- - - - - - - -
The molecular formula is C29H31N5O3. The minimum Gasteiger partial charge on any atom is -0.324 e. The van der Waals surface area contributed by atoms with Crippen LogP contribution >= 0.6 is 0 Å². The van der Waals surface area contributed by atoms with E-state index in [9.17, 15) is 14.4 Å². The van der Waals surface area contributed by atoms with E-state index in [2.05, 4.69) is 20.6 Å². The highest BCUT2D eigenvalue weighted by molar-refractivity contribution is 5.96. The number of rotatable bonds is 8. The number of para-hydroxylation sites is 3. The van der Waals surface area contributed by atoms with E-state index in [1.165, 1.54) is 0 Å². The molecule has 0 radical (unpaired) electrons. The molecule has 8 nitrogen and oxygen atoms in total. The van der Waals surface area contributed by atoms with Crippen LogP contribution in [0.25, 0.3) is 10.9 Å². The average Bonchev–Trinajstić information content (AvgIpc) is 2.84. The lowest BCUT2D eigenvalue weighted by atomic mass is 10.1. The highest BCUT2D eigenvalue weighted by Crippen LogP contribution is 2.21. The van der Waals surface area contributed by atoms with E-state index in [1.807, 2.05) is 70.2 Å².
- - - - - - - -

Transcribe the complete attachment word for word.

The molecular formula is C29H31N5O3. The minimum Gasteiger partial charge on any atom is -0.324 e. The van der Waals surface area contributed by atoms with Crippen LogP contribution >= 0.6 is 0 Å². The van der Waals surface area contributed by atoms with E-state index in [9.17, 15) is 14.4 Å². The van der Waals surface area contributed by atoms with E-state index in [2.05, 4.69) is 20.6 Å². The highest BCUT2D eigenvalue weighted by molar-refractivity contribution is 5.96. The number of rotatable bonds is 8. The number of para-hydroxylation sites is 3. The van der Waals surface area contributed by atoms with E-state index in [1.165, 1.54) is 0 Å². The molecule has 0 radical (unpaired) electrons. The molecule has 8 nitrogen and oxygen atoms in total. The van der Waals surface area contributed by atoms with Crippen LogP contribution in [0.25, 0.3) is 10.9 Å². The average Bonchev–Trinajstić information content (AvgIpc) is 2.84. The lowest BCUT2D eigenvalue weighted by atomic mass is 10.1. The highest BCUT2D eigenvalue weighted by Crippen LogP contribution is 2.21. The van der Waals surface area contributed by atoms with E-state index in [1.807, 2.05) is 70.2 Å².